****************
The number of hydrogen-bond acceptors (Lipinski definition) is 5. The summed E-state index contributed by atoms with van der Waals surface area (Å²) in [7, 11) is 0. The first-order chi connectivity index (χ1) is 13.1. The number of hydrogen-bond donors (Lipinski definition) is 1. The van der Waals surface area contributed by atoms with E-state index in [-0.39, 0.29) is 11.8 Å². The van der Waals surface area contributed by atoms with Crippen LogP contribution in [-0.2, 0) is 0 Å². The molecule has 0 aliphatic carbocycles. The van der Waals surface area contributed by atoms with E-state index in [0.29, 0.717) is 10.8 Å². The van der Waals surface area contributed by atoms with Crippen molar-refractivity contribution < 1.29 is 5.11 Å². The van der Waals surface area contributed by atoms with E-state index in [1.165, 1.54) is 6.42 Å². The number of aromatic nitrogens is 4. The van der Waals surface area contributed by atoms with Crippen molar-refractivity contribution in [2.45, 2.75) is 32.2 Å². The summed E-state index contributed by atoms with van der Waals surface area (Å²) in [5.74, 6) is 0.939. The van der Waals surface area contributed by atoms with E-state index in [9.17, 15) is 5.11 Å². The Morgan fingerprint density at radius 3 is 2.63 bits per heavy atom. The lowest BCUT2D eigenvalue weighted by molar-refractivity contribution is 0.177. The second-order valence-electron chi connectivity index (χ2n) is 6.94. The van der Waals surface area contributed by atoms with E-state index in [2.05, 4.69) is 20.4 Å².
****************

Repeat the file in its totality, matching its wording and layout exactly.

The number of hydrogen-bond acceptors (Lipinski definition) is 5. The summed E-state index contributed by atoms with van der Waals surface area (Å²) in [7, 11) is 0. The first-order chi connectivity index (χ1) is 13.1. The number of hydrogen-bond donors (Lipinski definition) is 1. The van der Waals surface area contributed by atoms with E-state index in [-0.39, 0.29) is 11.8 Å². The van der Waals surface area contributed by atoms with Crippen LogP contribution in [-0.2, 0) is 0 Å². The molecule has 0 aliphatic carbocycles. The van der Waals surface area contributed by atoms with E-state index in [0.29, 0.717) is 10.8 Å². The van der Waals surface area contributed by atoms with Crippen molar-refractivity contribution < 1.29 is 5.11 Å². The van der Waals surface area contributed by atoms with E-state index in [1.165, 1.54) is 6.42 Å². The number of aromatic nitrogens is 4. The van der Waals surface area contributed by atoms with Crippen molar-refractivity contribution in [2.45, 2.75) is 32.2 Å². The summed E-state index contributed by atoms with van der Waals surface area (Å²) in [5.74, 6) is 0.939. The van der Waals surface area contributed by atoms with E-state index in [9.17, 15) is 5.11 Å². The Morgan fingerprint density at radius 3 is 2.63 bits per heavy atom. The lowest BCUT2D eigenvalue weighted by molar-refractivity contribution is 0.177. The second-order valence-electron chi connectivity index (χ2n) is 6.94. The van der Waals surface area contributed by atoms with E-state index in [2.05, 4.69) is 20.4 Å².